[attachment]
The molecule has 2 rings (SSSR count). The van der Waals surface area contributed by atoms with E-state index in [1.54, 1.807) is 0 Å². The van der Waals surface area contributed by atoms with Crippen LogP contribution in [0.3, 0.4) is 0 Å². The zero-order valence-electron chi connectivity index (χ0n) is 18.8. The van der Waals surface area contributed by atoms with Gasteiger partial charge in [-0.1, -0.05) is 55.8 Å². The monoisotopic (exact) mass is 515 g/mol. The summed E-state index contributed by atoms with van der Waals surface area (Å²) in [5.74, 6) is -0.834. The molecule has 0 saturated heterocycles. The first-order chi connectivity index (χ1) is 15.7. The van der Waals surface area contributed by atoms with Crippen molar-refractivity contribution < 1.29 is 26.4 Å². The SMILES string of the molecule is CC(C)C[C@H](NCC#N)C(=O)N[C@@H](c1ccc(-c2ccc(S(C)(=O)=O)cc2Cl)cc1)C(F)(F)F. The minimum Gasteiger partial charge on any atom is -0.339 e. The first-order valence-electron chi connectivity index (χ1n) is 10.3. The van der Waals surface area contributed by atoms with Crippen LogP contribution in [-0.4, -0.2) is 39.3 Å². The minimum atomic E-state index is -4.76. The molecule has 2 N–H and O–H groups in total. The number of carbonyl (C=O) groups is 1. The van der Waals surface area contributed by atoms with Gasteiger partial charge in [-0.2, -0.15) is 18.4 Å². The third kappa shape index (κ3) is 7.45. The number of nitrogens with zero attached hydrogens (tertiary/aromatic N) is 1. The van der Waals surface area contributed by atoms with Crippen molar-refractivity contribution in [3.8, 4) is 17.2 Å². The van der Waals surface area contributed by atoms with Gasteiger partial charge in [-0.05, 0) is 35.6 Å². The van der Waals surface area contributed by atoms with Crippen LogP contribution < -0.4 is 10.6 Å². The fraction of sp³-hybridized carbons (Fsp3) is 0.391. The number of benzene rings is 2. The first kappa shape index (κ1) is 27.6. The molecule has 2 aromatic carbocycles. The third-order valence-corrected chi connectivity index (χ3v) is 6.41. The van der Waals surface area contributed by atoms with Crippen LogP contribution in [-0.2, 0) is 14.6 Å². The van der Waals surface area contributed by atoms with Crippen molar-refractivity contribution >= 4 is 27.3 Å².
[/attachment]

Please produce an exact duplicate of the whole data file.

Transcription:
The molecule has 2 rings (SSSR count). The van der Waals surface area contributed by atoms with E-state index in [1.54, 1.807) is 0 Å². The van der Waals surface area contributed by atoms with Crippen LogP contribution in [0.3, 0.4) is 0 Å². The zero-order valence-electron chi connectivity index (χ0n) is 18.8. The van der Waals surface area contributed by atoms with Gasteiger partial charge in [-0.1, -0.05) is 55.8 Å². The monoisotopic (exact) mass is 515 g/mol. The summed E-state index contributed by atoms with van der Waals surface area (Å²) in [5.74, 6) is -0.834. The molecule has 0 saturated heterocycles. The first-order chi connectivity index (χ1) is 15.7. The van der Waals surface area contributed by atoms with Crippen molar-refractivity contribution < 1.29 is 26.4 Å². The SMILES string of the molecule is CC(C)C[C@H](NCC#N)C(=O)N[C@@H](c1ccc(-c2ccc(S(C)(=O)=O)cc2Cl)cc1)C(F)(F)F. The minimum Gasteiger partial charge on any atom is -0.339 e. The first-order valence-electron chi connectivity index (χ1n) is 10.3. The van der Waals surface area contributed by atoms with Crippen LogP contribution in [-0.4, -0.2) is 39.3 Å². The minimum atomic E-state index is -4.76. The molecule has 2 N–H and O–H groups in total. The number of carbonyl (C=O) groups is 1. The van der Waals surface area contributed by atoms with Gasteiger partial charge in [-0.2, -0.15) is 18.4 Å². The third kappa shape index (κ3) is 7.45. The number of nitrogens with zero attached hydrogens (tertiary/aromatic N) is 1. The van der Waals surface area contributed by atoms with Crippen molar-refractivity contribution in [3.8, 4) is 17.2 Å². The van der Waals surface area contributed by atoms with Gasteiger partial charge in [-0.05, 0) is 35.6 Å². The van der Waals surface area contributed by atoms with Crippen LogP contribution < -0.4 is 10.6 Å². The fraction of sp³-hybridized carbons (Fsp3) is 0.391. The number of benzene rings is 2. The first kappa shape index (κ1) is 27.6. The molecule has 2 aromatic carbocycles. The third-order valence-corrected chi connectivity index (χ3v) is 6.41. The van der Waals surface area contributed by atoms with Crippen LogP contribution in [-0.2, 0) is 14.6 Å². The van der Waals surface area contributed by atoms with Crippen molar-refractivity contribution >= 4 is 27.3 Å².